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Homework Help: Velocity as a function of distance problem

  1. Jan 26, 2010 #1
    1. The problem statement, all variables and given/known data

    The velocity of a ball of mass 'm' varies with the distance v(x) = ax-n, where a and n are positive constants.

    Determine F(x), x(t) and F(t).

    2. Relevant equations
    F = ma
    a = dv/dt
    v = dx/dt


    3. The attempt at a solution
    If velocity were the function of time, i would have done it with no problem. I determined the acceleration, which is -nax-n-1.
    For v, i integrated 'a' with respect to t. But velocity's dependence in distance confused me. Any help will be highly appreciated.
    1. The problem statement, all variables and given/known data



    2. Relevant equations



    3. The attempt at a solution
     
  2. jcsd
  3. Jan 26, 2010 #2
    There is a simple way for these.
    a=dv/dt. This can be written as a=dx/dt*dv/dx.
     
  4. Jan 26, 2010 #3

    rl.bhat

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    Homework Helper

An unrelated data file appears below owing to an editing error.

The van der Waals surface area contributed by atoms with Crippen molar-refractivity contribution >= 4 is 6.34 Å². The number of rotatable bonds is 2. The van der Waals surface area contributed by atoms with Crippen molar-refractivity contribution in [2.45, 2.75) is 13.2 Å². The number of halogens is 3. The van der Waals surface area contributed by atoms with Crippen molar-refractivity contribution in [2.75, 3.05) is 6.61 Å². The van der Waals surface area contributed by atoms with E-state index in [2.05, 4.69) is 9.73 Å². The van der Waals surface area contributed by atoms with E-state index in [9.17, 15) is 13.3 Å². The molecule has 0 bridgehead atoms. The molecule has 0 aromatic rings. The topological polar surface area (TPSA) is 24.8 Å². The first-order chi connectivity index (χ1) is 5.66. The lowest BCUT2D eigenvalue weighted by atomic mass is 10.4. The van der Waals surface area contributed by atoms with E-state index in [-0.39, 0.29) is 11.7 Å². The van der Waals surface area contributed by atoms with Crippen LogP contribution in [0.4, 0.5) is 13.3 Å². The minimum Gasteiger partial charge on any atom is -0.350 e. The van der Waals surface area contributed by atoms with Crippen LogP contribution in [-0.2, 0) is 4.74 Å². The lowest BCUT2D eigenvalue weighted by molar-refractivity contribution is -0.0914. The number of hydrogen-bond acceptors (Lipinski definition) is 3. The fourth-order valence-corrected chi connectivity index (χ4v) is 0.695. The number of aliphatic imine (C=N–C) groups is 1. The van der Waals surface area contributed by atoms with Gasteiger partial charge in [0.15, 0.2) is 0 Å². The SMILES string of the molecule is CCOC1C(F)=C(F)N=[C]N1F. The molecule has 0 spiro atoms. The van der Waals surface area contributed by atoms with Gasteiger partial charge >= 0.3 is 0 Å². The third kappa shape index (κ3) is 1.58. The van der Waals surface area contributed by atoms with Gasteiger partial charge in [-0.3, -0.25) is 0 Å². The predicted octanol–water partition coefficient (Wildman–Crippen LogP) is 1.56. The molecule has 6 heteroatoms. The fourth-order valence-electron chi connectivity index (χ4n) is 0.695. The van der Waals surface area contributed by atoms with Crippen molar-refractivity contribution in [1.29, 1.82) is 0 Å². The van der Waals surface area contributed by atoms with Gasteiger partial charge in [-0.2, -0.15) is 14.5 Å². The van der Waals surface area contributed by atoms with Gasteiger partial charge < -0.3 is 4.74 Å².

v = dx/dt = a*x^-n
    So x^n*dx = a*dt.
    Find the integration and then find x in terms of a, n and t.
    Then d^2(x)/dt^2 will give acceleration in terms of a,n and t. from that you can find F(t)
    Acceleration a = dv/dt = dv/dx*dx/dt = dv/dx*v. Then F(x) = ma
     
    Last edited: Jan 26, 2010
  5. Jan 26, 2010 #4
    To rl.bhat

    Thanks. I tried to follow your instruction.
    Integration of x^n*dx = a*dt gave me (1/n+1)x^(n+1) = v. I didn't find x in terms of a, n and t.
     
  6. Jan 26, 2010 #5

    rl.bhat

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    Homework Helper

    (1/n+1)x^(n+1) = v.
    This should be
    (1/n+1)x^(n+1) = at
    x^(n+1) =a(n+1)*t
    x = .........?
     
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